But as Nora pursues leads in Richard’s death, she wonders if the many unravelling ends of Dynasty Ranch aren’t true after all. While Nora attempts to balance a work and home life, Baker has written a novel that speaks to many women, and that’s what is actually scary about this novel. Sure, some people have died and others are being controlled against their will, but the reality that women today are drowning under the weight of housework is significant enough to be horrifying. The amount of housework that women do still greatly outweighs the men in their household, and the pandemic has revealed all of the unseen work that women perform day in and day out. That’s not to say that men don’t do any work, but our society has raised women to quietly burden the majority of housework for the peace of the family writ large, which is exactly what Nora has done despite her exhaustion. Baker’s thriller is a commentary on the fact that we aren’t talking about this consistent inequality even as we flaunt a more equal society, as Hayden’s mother tried to do at their gender reveal party. Just because a husband is doing more than his father doesn’t mean that it’s equal to his wife. Unfortunately, this speaks to an even larger societal reliance on single-earner homes because as more queer families are included in studies, we find that they too divide chores and work up based on who earns more. While The Husbands never confronts same sex or queer marriages, the commentary is universal: we rely on one person to earn money and one person to take care of the home. Baker, instead, urges readers to foster more equitable homes, especially when both partners work.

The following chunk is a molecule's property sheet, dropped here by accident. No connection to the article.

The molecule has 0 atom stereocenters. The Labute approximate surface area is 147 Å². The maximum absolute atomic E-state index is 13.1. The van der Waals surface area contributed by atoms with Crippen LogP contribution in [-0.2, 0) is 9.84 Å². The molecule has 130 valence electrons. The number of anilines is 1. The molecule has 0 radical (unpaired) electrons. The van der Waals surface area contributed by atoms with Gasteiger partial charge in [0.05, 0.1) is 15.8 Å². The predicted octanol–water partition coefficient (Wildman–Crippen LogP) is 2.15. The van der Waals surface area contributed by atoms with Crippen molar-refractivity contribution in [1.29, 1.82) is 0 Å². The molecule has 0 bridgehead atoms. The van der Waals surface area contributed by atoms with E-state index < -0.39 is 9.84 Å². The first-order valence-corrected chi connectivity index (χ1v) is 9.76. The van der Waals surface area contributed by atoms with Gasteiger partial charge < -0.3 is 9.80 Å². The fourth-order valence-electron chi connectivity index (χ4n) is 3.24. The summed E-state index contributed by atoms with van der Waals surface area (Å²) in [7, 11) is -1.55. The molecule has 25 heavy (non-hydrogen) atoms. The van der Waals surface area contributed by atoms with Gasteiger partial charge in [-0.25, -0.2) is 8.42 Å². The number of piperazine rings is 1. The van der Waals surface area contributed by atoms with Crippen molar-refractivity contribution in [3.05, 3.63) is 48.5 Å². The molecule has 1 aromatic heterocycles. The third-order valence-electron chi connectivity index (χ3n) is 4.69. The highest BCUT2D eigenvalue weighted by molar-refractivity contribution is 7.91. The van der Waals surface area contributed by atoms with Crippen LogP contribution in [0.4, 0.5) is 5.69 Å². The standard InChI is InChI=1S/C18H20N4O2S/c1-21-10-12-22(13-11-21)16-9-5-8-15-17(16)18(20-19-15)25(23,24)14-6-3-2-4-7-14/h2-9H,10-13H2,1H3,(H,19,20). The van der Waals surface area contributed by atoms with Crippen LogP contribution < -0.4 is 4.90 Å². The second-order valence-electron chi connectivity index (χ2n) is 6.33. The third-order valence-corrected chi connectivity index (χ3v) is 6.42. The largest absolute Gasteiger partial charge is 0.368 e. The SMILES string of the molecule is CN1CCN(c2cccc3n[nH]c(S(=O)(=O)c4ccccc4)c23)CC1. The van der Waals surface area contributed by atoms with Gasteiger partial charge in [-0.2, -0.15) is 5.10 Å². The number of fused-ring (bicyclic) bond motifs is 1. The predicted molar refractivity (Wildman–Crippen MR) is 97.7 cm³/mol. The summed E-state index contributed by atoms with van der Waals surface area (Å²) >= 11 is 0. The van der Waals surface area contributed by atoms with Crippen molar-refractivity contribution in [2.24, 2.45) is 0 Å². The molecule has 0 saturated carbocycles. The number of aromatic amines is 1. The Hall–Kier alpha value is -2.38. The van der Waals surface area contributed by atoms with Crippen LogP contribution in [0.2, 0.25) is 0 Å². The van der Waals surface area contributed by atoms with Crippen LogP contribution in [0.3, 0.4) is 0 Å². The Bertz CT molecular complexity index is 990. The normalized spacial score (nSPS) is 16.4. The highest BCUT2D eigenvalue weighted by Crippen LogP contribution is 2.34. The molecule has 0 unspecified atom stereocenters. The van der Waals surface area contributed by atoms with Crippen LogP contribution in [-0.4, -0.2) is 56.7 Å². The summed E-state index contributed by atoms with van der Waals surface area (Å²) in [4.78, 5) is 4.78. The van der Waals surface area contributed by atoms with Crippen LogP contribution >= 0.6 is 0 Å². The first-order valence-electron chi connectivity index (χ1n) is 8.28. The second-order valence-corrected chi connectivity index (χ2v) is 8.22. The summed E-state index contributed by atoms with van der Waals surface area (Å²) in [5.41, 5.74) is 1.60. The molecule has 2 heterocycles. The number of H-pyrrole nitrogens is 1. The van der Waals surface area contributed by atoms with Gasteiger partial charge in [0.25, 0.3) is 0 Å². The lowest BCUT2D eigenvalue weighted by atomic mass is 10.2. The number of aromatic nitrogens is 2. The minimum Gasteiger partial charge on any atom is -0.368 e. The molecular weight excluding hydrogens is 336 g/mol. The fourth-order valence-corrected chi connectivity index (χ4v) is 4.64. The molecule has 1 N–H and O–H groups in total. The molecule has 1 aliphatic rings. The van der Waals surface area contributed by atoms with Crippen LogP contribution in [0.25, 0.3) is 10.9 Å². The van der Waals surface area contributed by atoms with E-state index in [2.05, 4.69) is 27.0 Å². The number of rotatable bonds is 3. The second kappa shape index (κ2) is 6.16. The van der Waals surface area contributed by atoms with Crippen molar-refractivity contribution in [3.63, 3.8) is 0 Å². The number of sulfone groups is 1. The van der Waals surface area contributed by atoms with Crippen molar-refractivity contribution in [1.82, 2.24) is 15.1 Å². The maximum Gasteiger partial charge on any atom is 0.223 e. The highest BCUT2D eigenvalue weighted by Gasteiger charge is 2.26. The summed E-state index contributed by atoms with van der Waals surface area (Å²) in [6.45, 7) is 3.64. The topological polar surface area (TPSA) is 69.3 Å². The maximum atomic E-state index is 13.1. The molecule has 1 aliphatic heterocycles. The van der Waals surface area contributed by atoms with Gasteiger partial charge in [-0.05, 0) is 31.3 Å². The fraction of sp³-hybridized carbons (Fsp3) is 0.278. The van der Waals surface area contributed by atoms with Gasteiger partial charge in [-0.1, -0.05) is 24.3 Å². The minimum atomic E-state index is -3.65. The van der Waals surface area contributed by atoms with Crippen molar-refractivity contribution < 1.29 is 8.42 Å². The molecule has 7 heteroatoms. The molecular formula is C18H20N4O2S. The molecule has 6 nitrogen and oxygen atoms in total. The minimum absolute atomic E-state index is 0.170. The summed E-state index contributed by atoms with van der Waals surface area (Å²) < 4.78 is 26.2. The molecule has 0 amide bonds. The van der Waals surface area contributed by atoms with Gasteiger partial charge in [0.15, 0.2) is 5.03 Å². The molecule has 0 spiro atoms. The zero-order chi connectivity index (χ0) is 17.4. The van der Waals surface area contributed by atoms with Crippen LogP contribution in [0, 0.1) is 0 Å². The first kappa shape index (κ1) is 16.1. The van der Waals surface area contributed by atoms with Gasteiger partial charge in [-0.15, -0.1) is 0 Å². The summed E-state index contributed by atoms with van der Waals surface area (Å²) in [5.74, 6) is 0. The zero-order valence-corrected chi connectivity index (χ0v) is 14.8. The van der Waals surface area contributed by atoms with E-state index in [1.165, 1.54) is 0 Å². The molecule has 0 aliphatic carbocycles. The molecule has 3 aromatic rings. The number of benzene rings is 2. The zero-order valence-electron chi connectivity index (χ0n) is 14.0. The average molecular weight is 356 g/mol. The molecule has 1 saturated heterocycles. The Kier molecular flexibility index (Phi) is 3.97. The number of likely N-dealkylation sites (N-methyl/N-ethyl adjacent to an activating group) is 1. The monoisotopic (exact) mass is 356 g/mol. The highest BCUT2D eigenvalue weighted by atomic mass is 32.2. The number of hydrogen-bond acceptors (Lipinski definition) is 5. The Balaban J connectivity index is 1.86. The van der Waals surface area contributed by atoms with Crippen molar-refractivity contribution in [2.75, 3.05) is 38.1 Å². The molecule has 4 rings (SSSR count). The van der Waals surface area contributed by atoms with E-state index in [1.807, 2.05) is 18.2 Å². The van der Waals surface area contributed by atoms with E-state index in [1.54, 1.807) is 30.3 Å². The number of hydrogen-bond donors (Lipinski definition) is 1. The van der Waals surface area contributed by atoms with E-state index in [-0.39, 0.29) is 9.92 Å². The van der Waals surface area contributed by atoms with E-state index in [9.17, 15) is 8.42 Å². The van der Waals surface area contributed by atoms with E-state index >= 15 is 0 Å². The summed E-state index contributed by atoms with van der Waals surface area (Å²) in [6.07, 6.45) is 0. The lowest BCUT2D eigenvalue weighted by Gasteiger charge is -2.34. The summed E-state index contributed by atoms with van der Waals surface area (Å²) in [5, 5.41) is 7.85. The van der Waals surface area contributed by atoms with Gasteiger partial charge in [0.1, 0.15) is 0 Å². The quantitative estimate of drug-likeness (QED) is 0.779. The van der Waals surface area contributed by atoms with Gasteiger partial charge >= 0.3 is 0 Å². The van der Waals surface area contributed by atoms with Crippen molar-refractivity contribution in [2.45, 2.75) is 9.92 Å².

The Husbands leaves readers wondering about the morality of a perfect life. No, you shouldn’t control your spouse, but it is making the lives of families in Dynasty Ranch run more smoothly. No, you shouldn’t expect your partner to do all of the housework while you work outside of the home, but it does make Nora more successful in her career. By meditating on this single fictional suburb in Austin, Baker suggests that the solution to marital problems isn’t hypnotism; it’s both partners compromising, practicing give and take, and actively listening to their partner’s needs. We can’t all be perfect partners, parents, employees, and friends; sometimes, we fail, and that’s okay. Learning to fail and learning to communicate are crucial to our society as well as our families because if we don’t start, we will never break the cycle of hypnotic housework.